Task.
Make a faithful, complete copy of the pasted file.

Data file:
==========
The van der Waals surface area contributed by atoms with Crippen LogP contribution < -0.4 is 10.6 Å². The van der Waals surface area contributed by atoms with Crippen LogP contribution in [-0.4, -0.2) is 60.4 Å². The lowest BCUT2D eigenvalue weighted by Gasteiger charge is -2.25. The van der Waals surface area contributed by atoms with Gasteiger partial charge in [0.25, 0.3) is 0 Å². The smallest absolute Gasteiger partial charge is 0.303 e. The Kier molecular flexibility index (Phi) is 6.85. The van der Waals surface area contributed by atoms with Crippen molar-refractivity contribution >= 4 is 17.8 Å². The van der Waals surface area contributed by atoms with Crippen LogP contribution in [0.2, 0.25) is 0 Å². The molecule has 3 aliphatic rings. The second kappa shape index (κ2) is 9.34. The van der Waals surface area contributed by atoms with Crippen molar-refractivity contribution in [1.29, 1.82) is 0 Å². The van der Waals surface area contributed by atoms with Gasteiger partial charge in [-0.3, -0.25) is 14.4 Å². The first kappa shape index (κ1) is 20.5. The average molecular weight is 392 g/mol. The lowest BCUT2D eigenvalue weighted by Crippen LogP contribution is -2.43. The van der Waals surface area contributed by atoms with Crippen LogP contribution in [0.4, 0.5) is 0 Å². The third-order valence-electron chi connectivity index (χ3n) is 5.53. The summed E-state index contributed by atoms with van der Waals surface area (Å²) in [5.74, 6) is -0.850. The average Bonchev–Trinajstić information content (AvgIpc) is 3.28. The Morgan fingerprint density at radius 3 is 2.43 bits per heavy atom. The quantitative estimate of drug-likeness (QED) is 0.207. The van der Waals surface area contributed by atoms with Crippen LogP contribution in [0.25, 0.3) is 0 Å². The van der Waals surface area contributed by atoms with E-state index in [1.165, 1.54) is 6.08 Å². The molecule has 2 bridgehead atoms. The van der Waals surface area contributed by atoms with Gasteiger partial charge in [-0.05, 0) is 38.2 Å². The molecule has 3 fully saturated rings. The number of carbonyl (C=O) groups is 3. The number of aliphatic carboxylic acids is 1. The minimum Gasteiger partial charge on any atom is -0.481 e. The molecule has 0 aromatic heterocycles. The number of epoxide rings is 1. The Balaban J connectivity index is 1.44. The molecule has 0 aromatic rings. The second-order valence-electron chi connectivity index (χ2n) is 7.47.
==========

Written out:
The van der Waals surface area contributed by atoms with Crippen LogP contribution < -0.4 is 10.6 Å². The van der Waals surface area contributed by atoms with Crippen LogP contribution in [-0.4, -0.2) is 60.4 Å². The lowest BCUT2D eigenvalue weighted by Gasteiger charge is -2.25. The van der Waals surface area contributed by atoms with Gasteiger partial charge in [0.25, 0.3) is 0 Å². The smallest absolute Gasteiger partial charge is 0.303 e. The Kier molecular flexibility index (Phi) is 6.85. The van der Waals surface area contributed by atoms with Crippen molar-refractivity contribution >= 4 is 17.8 Å². The van der Waals surface area contributed by atoms with Crippen LogP contribution in [0.2, 0.25) is 0 Å². The molecule has 3 aliphatic rings. The second kappa shape index (κ2) is 9.34. The van der Waals surface area contributed by atoms with Crippen molar-refractivity contribution in [1.29, 1.82) is 0 Å². The van der Waals surface area contributed by atoms with Gasteiger partial charge in [-0.3, -0.25) is 14.4 Å². The first kappa shape index (κ1) is 20.5. The average molecular weight is 392 g/mol. The lowest BCUT2D eigenvalue weighted by Crippen LogP contribution is -2.43. The van der Waals surface area contributed by atoms with Crippen LogP contribution in [0.4, 0.5) is 0 Å². The third-order valence-electron chi connectivity index (χ3n) is 5.53. The summed E-state index contributed by atoms with van der Waals surface area (Å²) in [5.74, 6) is -0.850. The average Bonchev–Trinajstić information content (AvgIpc) is 3.28. The Morgan fingerprint density at radius 3 is 2.43 bits per heavy atom. The quantitative estimate of drug-likeness (QED) is 0.207. The van der Waals surface area contributed by atoms with Crippen LogP contribution in [0.25, 0.3) is 0 Å². The van der Waals surface area contributed by atoms with E-state index in [1.165, 1.54) is 6.08 Å². The molecule has 2 bridgehead atoms. The van der Waals surface area contributed by atoms with Gasteiger partial charge in [-0.05, 0) is 38.2 Å². The molecule has 3 fully saturated rings. The number of carbonyl (C=O) groups is 3. The number of aliphatic carboxylic acids is 1. The minimum Gasteiger partial charge on any atom is -0.481 e. The molecule has 0 aromatic heterocycles. The number of epoxide rings is 1. The Balaban J connectivity index is 1.44. The molecule has 0 aromatic rings. The second-order valence-electron chi connectivity index (χ2n) is 7.47.